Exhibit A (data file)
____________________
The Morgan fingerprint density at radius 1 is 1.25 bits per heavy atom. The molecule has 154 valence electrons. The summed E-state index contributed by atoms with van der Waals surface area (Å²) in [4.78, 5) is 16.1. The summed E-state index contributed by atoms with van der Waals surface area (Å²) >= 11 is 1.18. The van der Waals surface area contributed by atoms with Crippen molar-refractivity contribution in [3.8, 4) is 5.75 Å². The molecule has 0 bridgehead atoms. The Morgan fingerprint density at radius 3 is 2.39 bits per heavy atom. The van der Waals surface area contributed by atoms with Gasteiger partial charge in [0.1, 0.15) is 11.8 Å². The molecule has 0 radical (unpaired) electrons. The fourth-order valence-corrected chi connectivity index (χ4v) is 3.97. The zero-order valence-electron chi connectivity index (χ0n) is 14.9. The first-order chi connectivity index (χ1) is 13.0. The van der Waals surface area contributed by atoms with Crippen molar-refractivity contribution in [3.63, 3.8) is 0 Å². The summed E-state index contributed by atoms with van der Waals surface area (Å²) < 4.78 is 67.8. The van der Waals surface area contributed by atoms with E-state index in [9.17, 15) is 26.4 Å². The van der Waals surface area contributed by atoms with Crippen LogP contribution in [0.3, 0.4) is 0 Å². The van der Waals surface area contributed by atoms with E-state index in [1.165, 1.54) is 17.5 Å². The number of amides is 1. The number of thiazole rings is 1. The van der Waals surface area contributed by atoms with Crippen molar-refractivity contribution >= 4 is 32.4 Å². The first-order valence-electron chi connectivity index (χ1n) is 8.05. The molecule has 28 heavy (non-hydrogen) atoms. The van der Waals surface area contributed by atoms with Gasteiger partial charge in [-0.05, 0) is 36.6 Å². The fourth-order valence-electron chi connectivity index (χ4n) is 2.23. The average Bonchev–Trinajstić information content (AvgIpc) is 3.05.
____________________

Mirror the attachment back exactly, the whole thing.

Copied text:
The Morgan fingerprint density at radius 1 is 1.25 bits per heavy atom. The molecule has 154 valence electrons. The summed E-state index contributed by atoms with van der Waals surface area (Å²) in [4.78, 5) is 16.1. The summed E-state index contributed by atoms with van der Waals surface area (Å²) >= 11 is 1.18. The van der Waals surface area contributed by atoms with Crippen molar-refractivity contribution in [3.8, 4) is 5.75 Å². The molecule has 0 bridgehead atoms. The Morgan fingerprint density at radius 3 is 2.39 bits per heavy atom. The van der Waals surface area contributed by atoms with Gasteiger partial charge in [0.1, 0.15) is 11.8 Å². The molecule has 0 radical (unpaired) electrons. The fourth-order valence-corrected chi connectivity index (χ4v) is 3.97. The zero-order valence-electron chi connectivity index (χ0n) is 14.9. The first-order chi connectivity index (χ1) is 13.0. The van der Waals surface area contributed by atoms with Crippen molar-refractivity contribution in [3.63, 3.8) is 0 Å². The summed E-state index contributed by atoms with van der Waals surface area (Å²) < 4.78 is 67.8. The van der Waals surface area contributed by atoms with E-state index in [9.17, 15) is 26.4 Å². The van der Waals surface area contributed by atoms with Crippen LogP contribution in [0.3, 0.4) is 0 Å². The van der Waals surface area contributed by atoms with E-state index in [1.165, 1.54) is 17.5 Å². The number of amides is 1. The number of thiazole rings is 1. The van der Waals surface area contributed by atoms with Crippen molar-refractivity contribution >= 4 is 32.4 Å². The first-order valence-electron chi connectivity index (χ1n) is 8.05. The molecule has 28 heavy (non-hydrogen) atoms. The van der Waals surface area contributed by atoms with Gasteiger partial charge in [-0.05, 0) is 36.6 Å². The fourth-order valence-electron chi connectivity index (χ4n) is 2.23. The average Bonchev–Trinajstić information content (AvgIpc) is 3.05.